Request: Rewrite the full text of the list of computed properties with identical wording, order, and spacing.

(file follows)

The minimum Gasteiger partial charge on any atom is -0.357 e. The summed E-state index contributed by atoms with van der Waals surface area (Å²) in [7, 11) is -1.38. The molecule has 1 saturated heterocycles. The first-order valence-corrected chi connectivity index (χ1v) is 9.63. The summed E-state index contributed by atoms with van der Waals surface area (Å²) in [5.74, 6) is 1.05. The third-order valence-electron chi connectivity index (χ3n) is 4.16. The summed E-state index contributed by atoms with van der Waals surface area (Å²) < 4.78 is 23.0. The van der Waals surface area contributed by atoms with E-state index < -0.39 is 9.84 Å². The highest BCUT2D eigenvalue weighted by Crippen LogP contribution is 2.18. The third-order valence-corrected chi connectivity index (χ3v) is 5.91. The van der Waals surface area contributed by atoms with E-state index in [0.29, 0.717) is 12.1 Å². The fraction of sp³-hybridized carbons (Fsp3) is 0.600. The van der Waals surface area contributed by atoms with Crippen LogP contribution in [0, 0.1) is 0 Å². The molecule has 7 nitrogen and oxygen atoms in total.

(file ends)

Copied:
The minimum Gasteiger partial charge on any atom is -0.357 e. The summed E-state index contributed by atoms with van der Waals surface area (Å²) in [7, 11) is -1.38. The molecule has 1 saturated heterocycles. The first-order valence-corrected chi connectivity index (χ1v) is 9.63. The summed E-state index contributed by atoms with van der Waals surface area (Å²) in [5.74, 6) is 1.05. The third-order valence-electron chi connectivity index (χ3n) is 4.16. The summed E-state index contributed by atoms with van der Waals surface area (Å²) < 4.78 is 23.0. The van der Waals surface area contributed by atoms with E-state index < -0.39 is 9.84 Å². The highest BCUT2D eigenvalue weighted by Crippen LogP contribution is 2.18. The third-order valence-corrected chi connectivity index (χ3v) is 5.91. The van der Waals surface area contributed by atoms with E-state index in [0.29, 0.717) is 12.1 Å². The fraction of sp³-hybridized carbons (Fsp3) is 0.600. The van der Waals surface area contributed by atoms with Crippen LogP contribution in [0, 0.1) is 0 Å². The molecule has 7 nitrogen and oxygen atoms in total.